Koppenhaver pictured at a pre-trial hearing in June 2015. Photo via AP

Two and a half years after his arrest, ex-MMA fighter War Machine has finally gone to trial on charges that he viciously beat and sexually assaulted ex-girlfriend Christy Mack nearly to death. It’s obvious what kind of defense War Machine’s counsel has in mind: one told the jury during opening arguments that Mack, a former adult film star, had “rape fantasies” adding, “Public discussions about sex and rape were commonplace” between the two.

War Machine, who legally changed his name from Jon Koppenhaver, arrived at 2 am to Mack’s Las Vegas home one morning in August 2014, where he found her in bed asleep with a friend, Corey Thomas. Mack said in an account of the incident that War Machine beat Thomas before eventually letting him go. After Thomas fled the house, War Machine turned his attention to her, forcing her to undress and shower in front of him before hitting her so many times she lost count. Mack suffered numerous broken bones in her face, a broken nose, lost and broken teeth, injuries to her liver and a fractured rib. War Machine faces 34 counts, including attempted murder, kidnapping, and sexual assault. Mack had to undergo a lengthy, painful reconstructive surgery process on her face and teeth.

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Back in January, a judge ruled that testimony concerning Mack’s rape fantasies would be allowed at trial. In a pre-trial hearing, War Machine’s defense attorney Brandon Sua made it clear what the tone of the questioning would be:

“You would want to simulate a rape scenario with Mr. Koppenhaver?” Sua asked.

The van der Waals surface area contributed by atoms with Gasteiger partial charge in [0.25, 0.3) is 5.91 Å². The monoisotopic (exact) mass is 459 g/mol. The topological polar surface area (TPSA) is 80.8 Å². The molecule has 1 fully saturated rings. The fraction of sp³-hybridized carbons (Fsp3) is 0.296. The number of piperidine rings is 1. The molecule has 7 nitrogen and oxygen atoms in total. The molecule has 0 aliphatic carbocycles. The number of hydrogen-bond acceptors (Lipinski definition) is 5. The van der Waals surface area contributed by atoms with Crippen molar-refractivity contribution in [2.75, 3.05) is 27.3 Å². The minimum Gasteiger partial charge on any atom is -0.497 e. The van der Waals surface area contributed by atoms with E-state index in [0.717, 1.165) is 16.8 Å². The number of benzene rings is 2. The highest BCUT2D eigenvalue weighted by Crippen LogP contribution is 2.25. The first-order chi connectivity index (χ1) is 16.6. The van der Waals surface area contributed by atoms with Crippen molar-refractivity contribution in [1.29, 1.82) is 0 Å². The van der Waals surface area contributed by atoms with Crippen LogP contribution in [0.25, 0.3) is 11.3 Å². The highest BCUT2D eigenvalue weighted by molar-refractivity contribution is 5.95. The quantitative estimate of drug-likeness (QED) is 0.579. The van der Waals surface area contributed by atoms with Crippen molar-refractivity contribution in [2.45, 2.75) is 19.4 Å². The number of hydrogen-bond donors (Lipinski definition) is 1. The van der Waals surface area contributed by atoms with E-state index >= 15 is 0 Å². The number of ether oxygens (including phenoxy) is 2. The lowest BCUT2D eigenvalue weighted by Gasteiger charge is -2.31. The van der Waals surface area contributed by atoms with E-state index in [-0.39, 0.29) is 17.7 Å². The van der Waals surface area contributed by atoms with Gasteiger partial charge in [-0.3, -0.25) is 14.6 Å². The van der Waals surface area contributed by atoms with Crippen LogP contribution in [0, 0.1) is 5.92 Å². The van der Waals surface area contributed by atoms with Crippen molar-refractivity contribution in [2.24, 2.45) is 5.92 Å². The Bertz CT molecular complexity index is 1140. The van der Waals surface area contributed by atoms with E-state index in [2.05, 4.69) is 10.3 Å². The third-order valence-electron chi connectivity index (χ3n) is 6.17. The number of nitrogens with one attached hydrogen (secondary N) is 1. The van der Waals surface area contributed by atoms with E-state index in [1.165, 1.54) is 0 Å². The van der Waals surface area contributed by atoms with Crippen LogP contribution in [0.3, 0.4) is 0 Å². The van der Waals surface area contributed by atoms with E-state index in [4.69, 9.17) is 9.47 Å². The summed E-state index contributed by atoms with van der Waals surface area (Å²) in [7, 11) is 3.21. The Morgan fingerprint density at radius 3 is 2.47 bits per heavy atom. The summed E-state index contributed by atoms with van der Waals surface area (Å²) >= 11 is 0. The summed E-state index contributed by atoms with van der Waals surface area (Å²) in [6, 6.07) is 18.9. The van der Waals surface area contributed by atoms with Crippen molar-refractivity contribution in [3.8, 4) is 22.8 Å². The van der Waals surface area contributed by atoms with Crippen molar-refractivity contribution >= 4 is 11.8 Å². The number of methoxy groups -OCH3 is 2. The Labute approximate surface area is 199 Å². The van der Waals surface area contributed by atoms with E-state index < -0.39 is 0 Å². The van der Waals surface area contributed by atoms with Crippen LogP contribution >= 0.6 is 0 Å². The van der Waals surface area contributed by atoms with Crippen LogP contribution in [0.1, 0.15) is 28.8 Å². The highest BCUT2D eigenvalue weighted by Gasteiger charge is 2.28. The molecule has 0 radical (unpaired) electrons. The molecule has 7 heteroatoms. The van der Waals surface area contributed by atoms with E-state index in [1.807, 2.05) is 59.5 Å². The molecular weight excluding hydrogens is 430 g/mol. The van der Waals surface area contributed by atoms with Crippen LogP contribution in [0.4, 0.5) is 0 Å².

“I had asked about that once to see if it was something he’d be interested with doing with me,” Mack replied.

War Machine’s defense also asked his former girlfriend about a specific phrase she and Koppenhaver would say to one another.

“Do you remember? Do you recall stating to Mr. Koppenhaver that ‘Real Men Rape’?” Sua asked.

“That was a joke between us,” Mack replied.

In his opening arguments, War Machine’s other defense attorney Jay Leiderman argued that the incident was less a brutal, near-fatal attack on Mack, but instead an inevitable blowup between damaged people:

Leiderman referred to Mackinday, known by her stage name Christy Mack, and Koppenhaver as two people “damaged” by insecurities.

“Ultimately, the two of them were swallowed up by the personas they had created for themselves,” Leiderman said.

Meanwhile, the prosecution has indicated they’ll present witnesses showing that War Machine was abusive throughout the relationship, and that his level of physical violence escalated alarmingly even prior to the incident. Prosecutors during opening arguments recounted incidents of him hitting Mack with an open hand before escalating to slamming her head into the dashboard of a car.

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During his time in prison, War Machine has undergone a showy transformation to born-again Christianity, posting numerous Bible verses to his Twitter account (which has been run by his brother for much of his detention), alongside proclamations of his innocence. His most recent post, just before the trial began, admits obliquely that he did something bad, but insists that he’s being overcharged for his “poor choices:”

Koppenhaver also accuses the District Attorney’s office of wanting a “media circus” and refusing to let him sign a plea deal. His own attorney Brandon Sua seems extremely excited about the prospect of some media attention, posting photos of himself in court to Twitter and Instagram and retweeting news about the trial and compliments from War Machine supporters.

The trial continued Tuesday with testimony from Corey Thomas, who said Monday that War Machine only let him go after making him promise not to “snitch.” Both Mack and War Machine are expected to testify as well. If convicted, War Machine faces life in prison.